We are republishing this Open Call issued by Italian Institute of Culture, Albania
Deadline 05 th July 2020
The idea of ‘inhabiting’ brings along a double meaning that derives from its Latin etymology: on the one side, to inhabit is intended in the most commonly used connotation from habitare, actually «to keep», habere «to have», which is linked to the idea of living in a place for a long time, until
almost owning it, making it “ours” in some way. Indeed, not by chance, when we get home we feel sheltered from the external world, we let ourselves go, we are ourselves, and we stay among our things.
According to Heidegger, precisely the dwelling dimension represents the specific being of man and defines the contours of his ontological dimension. Therefore, crossing the threshold of our homes is not only a reassuring moment but one of the primary modalities to affirm our presence in the world.
It is clear then because in these times of severe social, political and economic crisis, someone without a home is considered ‘destitute’, a person that does not possess even our last haven, the most ‘archaic’ one, the cave of millenary memory, where people, since the dawn of his history, have protected themselves from the enemies and dangers of an uncharted world.
Instead, from another and maybe more interesting perspective, we can also bring the word inhabiting back to the Latin noun habitus, which, in Ancient Rome, it was used either in an aesthetic connotation (from here, for example, the Italian masculine noun abito – suit) or in a moral one, to represent the way of living and behaving of the Roman civitas. Animi habitus, civili habitus, etc, are just some of the locutions that were used in Ancient Rome to learn deep nuances of the inhabitants of the time, not only to define a series of adornian value judgments, but rather, to orientate a series of critical gazes toward the costumes of society concerning its times and ‘life’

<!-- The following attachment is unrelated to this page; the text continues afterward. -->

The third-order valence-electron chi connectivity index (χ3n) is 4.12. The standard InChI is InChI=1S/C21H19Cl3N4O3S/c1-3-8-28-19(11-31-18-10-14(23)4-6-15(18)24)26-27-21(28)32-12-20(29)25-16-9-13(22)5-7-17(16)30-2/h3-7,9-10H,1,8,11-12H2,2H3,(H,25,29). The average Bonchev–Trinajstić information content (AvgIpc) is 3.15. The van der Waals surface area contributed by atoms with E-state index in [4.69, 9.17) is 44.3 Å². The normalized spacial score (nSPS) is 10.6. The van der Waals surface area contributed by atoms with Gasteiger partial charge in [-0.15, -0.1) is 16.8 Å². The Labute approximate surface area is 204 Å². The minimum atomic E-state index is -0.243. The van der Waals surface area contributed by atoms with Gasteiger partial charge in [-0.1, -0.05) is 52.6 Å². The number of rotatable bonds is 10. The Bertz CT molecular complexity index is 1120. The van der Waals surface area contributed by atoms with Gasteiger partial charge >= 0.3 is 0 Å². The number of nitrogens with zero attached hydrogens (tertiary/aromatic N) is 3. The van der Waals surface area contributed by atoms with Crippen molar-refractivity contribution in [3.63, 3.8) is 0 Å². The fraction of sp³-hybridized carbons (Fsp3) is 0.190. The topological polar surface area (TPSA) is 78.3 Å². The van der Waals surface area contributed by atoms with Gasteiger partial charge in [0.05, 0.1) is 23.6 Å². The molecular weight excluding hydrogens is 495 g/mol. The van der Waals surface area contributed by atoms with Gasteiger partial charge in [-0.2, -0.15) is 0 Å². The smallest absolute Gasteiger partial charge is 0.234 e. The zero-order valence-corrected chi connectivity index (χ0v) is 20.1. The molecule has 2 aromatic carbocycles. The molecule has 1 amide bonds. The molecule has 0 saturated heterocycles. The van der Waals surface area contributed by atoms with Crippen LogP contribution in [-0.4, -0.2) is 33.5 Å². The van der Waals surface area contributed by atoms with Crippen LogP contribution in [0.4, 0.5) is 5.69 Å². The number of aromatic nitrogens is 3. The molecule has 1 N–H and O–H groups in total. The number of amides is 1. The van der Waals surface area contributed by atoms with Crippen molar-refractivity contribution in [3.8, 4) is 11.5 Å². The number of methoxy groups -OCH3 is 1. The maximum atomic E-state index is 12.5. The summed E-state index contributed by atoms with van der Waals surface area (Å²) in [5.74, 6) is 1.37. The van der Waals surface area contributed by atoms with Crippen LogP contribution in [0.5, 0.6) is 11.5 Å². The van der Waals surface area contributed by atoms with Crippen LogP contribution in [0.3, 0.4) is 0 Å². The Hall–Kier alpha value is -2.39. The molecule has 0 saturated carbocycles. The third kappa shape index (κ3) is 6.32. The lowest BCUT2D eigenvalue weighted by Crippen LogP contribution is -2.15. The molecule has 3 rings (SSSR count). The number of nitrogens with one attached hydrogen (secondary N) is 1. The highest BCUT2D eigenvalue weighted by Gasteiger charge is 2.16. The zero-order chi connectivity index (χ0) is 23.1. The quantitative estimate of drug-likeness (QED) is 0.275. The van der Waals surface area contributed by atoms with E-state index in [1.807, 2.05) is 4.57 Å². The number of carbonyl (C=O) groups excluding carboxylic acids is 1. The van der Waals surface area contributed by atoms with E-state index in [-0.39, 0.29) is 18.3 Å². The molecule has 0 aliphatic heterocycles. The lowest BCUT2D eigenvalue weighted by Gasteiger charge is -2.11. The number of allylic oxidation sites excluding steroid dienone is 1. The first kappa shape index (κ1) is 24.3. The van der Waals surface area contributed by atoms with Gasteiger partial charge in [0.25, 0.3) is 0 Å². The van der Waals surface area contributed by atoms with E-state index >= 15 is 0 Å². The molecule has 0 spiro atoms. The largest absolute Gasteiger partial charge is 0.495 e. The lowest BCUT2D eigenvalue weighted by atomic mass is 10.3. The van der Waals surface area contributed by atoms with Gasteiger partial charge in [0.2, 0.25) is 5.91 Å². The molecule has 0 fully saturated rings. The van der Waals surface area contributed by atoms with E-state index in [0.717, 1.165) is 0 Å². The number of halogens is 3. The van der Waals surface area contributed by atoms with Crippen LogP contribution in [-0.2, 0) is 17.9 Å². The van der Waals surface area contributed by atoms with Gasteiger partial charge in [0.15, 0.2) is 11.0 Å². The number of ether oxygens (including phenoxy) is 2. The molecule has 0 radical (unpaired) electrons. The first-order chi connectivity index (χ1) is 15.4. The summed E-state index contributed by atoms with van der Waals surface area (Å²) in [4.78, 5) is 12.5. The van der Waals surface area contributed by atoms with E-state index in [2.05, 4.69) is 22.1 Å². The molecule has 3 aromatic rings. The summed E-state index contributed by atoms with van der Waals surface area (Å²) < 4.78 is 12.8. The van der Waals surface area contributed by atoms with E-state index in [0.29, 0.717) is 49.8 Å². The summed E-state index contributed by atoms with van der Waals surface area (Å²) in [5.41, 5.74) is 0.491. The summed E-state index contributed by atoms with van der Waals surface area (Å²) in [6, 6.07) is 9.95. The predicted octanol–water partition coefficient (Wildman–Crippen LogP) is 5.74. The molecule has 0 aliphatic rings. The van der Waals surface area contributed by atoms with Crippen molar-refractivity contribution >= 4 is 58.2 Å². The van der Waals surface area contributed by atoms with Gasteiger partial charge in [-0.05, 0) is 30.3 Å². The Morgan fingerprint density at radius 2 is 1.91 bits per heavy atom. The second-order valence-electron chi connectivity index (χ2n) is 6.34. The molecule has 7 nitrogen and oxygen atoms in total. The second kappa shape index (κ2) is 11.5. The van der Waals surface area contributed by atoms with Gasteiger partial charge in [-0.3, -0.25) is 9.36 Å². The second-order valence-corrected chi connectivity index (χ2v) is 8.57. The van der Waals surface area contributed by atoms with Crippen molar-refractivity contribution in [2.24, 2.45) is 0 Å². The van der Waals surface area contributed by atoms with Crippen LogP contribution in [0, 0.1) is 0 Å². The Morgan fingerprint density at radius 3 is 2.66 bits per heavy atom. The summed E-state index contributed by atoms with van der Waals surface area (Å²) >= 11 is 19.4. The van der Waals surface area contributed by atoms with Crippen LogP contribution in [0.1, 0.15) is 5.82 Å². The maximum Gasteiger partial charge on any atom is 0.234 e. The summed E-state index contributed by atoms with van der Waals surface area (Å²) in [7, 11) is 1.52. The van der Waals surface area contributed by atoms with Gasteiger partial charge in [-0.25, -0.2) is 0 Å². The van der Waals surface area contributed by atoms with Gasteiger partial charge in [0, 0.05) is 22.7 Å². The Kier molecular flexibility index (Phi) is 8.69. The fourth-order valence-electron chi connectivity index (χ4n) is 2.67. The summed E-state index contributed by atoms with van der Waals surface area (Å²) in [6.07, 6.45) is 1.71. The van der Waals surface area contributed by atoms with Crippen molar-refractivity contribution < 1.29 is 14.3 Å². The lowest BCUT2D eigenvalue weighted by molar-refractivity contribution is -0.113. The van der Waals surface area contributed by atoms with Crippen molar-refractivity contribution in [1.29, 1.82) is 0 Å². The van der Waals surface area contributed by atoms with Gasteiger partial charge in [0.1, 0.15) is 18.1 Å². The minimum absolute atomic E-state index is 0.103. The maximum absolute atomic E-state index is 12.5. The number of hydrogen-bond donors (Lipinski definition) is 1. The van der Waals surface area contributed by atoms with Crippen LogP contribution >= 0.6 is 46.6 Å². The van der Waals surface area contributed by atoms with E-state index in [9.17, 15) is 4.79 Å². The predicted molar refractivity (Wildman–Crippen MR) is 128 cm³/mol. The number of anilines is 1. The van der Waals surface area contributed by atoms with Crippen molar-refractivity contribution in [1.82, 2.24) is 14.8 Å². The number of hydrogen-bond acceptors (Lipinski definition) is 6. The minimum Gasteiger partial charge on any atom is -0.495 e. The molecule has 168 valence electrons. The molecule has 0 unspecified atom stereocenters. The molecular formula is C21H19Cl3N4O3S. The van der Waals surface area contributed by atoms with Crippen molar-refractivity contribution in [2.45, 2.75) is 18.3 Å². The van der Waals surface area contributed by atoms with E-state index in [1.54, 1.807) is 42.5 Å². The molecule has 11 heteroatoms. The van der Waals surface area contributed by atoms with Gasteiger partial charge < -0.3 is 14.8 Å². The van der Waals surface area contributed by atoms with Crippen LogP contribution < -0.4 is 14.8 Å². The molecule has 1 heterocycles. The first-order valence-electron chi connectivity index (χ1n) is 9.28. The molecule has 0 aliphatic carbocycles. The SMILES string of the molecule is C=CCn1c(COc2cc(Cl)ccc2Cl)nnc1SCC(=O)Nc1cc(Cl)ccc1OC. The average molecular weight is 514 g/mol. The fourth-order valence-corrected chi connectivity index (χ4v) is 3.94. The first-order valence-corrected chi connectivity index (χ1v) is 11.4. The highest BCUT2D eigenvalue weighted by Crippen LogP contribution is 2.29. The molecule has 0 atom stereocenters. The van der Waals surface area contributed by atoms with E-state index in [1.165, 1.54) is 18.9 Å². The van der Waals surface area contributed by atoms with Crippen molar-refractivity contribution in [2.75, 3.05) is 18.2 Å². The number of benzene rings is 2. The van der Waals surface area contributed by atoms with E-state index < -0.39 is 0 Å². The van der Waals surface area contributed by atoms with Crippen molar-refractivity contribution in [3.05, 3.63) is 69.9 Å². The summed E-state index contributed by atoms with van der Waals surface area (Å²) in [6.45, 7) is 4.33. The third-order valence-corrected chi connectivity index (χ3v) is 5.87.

For a long time, even we, inhabitants of the Third Millennium, considered our habitus as crystallized in a specific shape and with great difficulty we could think about subverting or drastically altering it; we were sure to live in an explored world, so we directed our imagination towards space, outside of Planet Earth. At the same time, we mutated our idea of Time through digital technologies which allowed us to simultaneously be in every place of the globe and to perform hyperjumps that, through the compression of space and time, have extended our dimension far beyond its mere physicality.
This new condition brought us to develop an original relation with the space that surrounds us, a new perception of reality and distances, a new sense of velocity with which we experience the world.
The Covid19 virus has taken advantage of precisely this modernity that we used to know, has transformed our velocity of inhabiting (and owning) it into a weakness, infiltrated our everyday life and disrupted it deeply.